• Histamine, which we typically think of for allergic reaction is also produced in the gut and is thought to contribute to the “visceral hypersensitivity” of IBS patients. 6
  • Post-infection IBS is the development of IBS in the aftermath of an intestinal infection that can last long after the infection itself resolves. This is thought to create abnormal gastrointestinal motility and increased contractility of the smooth muscle, perhaps due to inflammatory processes.7
June 2, 2020
Wm. Thor Conner, ND
“IBS is a disorder with a complex set of triggers, none of which would be individually sufficient to produce symptoms, but may do so when combined. Food sensitivities, unbalanced flora, and improper fermentation can set up a condition in the gut that then only takes a trigger, like emotional or physical stress or a dose of sensitive food, to cause reactions and symptoms. Natural treatment is based on the concept of ‘The Four Rs’: Remove, Replace, Re-inoculate, and Restore.”


IBS Triggers

  • Food sensitives/intolerance – When it comes to IBS, food plays a central role in that many people with IBS note significant association between the foods they eat and the appearance or exacerbation of their symptoms.  Inflammation of the gut lining may be a common result of food sensitives/intolerance, which may trigger IBS.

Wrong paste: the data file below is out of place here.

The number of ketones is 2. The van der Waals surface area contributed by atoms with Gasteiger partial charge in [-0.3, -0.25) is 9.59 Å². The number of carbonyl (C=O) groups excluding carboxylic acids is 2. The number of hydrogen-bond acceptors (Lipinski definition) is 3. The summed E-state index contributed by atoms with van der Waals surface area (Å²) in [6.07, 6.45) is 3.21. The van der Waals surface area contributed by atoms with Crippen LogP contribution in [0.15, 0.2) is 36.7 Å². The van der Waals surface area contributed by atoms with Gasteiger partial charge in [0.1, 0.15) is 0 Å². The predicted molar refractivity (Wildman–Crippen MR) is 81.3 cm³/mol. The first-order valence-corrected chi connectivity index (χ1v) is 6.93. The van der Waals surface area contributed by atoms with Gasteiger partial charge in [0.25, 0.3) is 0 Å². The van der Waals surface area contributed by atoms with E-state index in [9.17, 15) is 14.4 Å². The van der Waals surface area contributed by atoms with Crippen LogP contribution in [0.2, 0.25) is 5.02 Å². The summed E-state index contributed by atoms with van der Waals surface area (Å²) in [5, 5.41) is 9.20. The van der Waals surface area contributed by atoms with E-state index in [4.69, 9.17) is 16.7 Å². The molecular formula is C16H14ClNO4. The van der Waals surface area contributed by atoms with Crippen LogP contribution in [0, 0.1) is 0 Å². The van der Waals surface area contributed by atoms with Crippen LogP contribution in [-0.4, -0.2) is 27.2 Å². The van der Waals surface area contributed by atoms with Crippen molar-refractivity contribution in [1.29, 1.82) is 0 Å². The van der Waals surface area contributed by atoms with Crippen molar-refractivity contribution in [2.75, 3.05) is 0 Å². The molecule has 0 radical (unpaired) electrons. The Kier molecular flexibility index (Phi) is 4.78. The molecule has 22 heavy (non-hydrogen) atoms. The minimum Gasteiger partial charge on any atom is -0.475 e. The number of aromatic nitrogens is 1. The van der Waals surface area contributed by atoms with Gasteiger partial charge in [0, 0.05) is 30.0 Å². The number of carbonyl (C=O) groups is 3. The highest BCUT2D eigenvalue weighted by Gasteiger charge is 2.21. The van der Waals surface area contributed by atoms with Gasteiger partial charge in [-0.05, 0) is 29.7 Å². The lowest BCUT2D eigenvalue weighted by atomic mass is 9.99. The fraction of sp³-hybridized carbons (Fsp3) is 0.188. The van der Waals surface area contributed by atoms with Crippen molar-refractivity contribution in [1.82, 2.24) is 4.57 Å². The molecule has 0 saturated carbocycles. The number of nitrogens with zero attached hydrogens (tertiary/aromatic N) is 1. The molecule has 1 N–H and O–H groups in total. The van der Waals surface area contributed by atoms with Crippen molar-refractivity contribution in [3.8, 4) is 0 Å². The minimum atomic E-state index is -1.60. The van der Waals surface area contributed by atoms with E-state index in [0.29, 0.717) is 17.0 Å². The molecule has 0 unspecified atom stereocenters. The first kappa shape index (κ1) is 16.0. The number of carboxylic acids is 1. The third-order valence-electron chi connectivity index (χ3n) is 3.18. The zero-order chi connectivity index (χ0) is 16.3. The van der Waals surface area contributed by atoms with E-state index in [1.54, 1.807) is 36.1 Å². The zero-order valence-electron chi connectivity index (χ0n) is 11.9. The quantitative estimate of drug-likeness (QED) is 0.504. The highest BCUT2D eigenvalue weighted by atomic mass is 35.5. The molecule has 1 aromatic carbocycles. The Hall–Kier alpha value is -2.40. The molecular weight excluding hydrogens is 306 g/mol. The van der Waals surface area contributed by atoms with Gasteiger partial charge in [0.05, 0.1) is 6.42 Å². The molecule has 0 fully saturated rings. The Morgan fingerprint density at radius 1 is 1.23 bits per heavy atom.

• Dysbiosis – A characteristic of IBS appears to be a reduction in the diversity of the gut microbiome. One study showed that those patients with the most severe symptoms had fewer different strains of gut flora than of those with milder cases or healthy control. 8
  • Stress – The gut-brain connection appears to be particularly important in the development of IBS, and many cases of IBS began with a traumatic life event. 9
  • Hormones – Because women tend to develop IBS more often than men, female sex hormones are thought to play a role. In fact, estrogen dysregulation has been shown to create an immune response in the gut, contributing to the symptomology. 10

NDs share IBS patient success stories

June 2, 2020
Crane Holmes, ND
“I have a 28-year-old female patient who is in a master’s program and enjoys spending time working outside raising animals. She had a history of IBS associated with heavy, painful menses but otherwise normal GI health. After foreign travel, increased stress and some general illnesses, she developed urgent IBS-d. This urgent diarrhea greatly affected her daily life, making tending animals and leaving the house for school difficult. She had tried multiple food eliminations, herbal teas, probiotics and other supportive therapies she could find online without much improvement. Her main strategy was to avoid eating which could prolong her day away from a restroom until she was home at night.